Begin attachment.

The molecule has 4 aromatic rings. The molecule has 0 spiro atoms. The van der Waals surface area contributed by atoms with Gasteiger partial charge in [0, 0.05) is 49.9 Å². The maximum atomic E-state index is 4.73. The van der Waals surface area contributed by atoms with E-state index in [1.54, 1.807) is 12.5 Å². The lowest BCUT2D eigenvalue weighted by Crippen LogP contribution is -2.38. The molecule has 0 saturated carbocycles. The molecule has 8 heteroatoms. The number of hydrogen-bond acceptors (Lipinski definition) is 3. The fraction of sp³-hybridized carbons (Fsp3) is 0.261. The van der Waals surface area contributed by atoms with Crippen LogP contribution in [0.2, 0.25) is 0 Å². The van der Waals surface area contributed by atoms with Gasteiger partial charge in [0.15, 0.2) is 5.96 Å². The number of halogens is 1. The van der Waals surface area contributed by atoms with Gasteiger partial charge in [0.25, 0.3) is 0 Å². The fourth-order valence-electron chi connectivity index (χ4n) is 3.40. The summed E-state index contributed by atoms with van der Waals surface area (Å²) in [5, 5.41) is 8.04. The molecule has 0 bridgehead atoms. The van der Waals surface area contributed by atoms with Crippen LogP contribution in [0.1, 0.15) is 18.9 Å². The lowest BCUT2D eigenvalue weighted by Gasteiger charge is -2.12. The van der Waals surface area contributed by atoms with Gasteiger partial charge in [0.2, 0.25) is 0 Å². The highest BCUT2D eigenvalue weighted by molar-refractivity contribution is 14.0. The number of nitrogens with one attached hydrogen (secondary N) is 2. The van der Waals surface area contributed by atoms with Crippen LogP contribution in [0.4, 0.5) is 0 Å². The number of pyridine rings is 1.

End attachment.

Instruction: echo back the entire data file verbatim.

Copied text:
The molecule has 4 aromatic rings. The molecule has 0 spiro atoms. The van der Waals surface area contributed by atoms with Gasteiger partial charge in [0, 0.05) is 49.9 Å². The maximum atomic E-state index is 4.73. The van der Waals surface area contributed by atoms with E-state index in [1.54, 1.807) is 12.5 Å². The lowest BCUT2D eigenvalue weighted by Crippen LogP contribution is -2.38. The molecule has 0 saturated carbocycles. The molecule has 8 heteroatoms. The number of hydrogen-bond acceptors (Lipinski definition) is 3. The fraction of sp³-hybridized carbons (Fsp3) is 0.261. The van der Waals surface area contributed by atoms with Crippen LogP contribution in [0.2, 0.25) is 0 Å². The van der Waals surface area contributed by atoms with Gasteiger partial charge in [0.15, 0.2) is 5.96 Å². The number of halogens is 1. The van der Waals surface area contributed by atoms with Gasteiger partial charge in [0.25, 0.3) is 0 Å². The fourth-order valence-electron chi connectivity index (χ4n) is 3.40. The summed E-state index contributed by atoms with van der Waals surface area (Å²) in [5, 5.41) is 8.04. The molecule has 0 bridgehead atoms. The van der Waals surface area contributed by atoms with Crippen LogP contribution in [0.1, 0.15) is 18.9 Å². The lowest BCUT2D eigenvalue weighted by Gasteiger charge is -2.12. The van der Waals surface area contributed by atoms with Gasteiger partial charge in [0.2, 0.25) is 0 Å². The highest BCUT2D eigenvalue weighted by molar-refractivity contribution is 14.0. The number of nitrogens with one attached hydrogen (secondary N) is 2. The van der Waals surface area contributed by atoms with Crippen LogP contribution in [0.4, 0.5) is 0 Å². The number of pyridine rings is 1.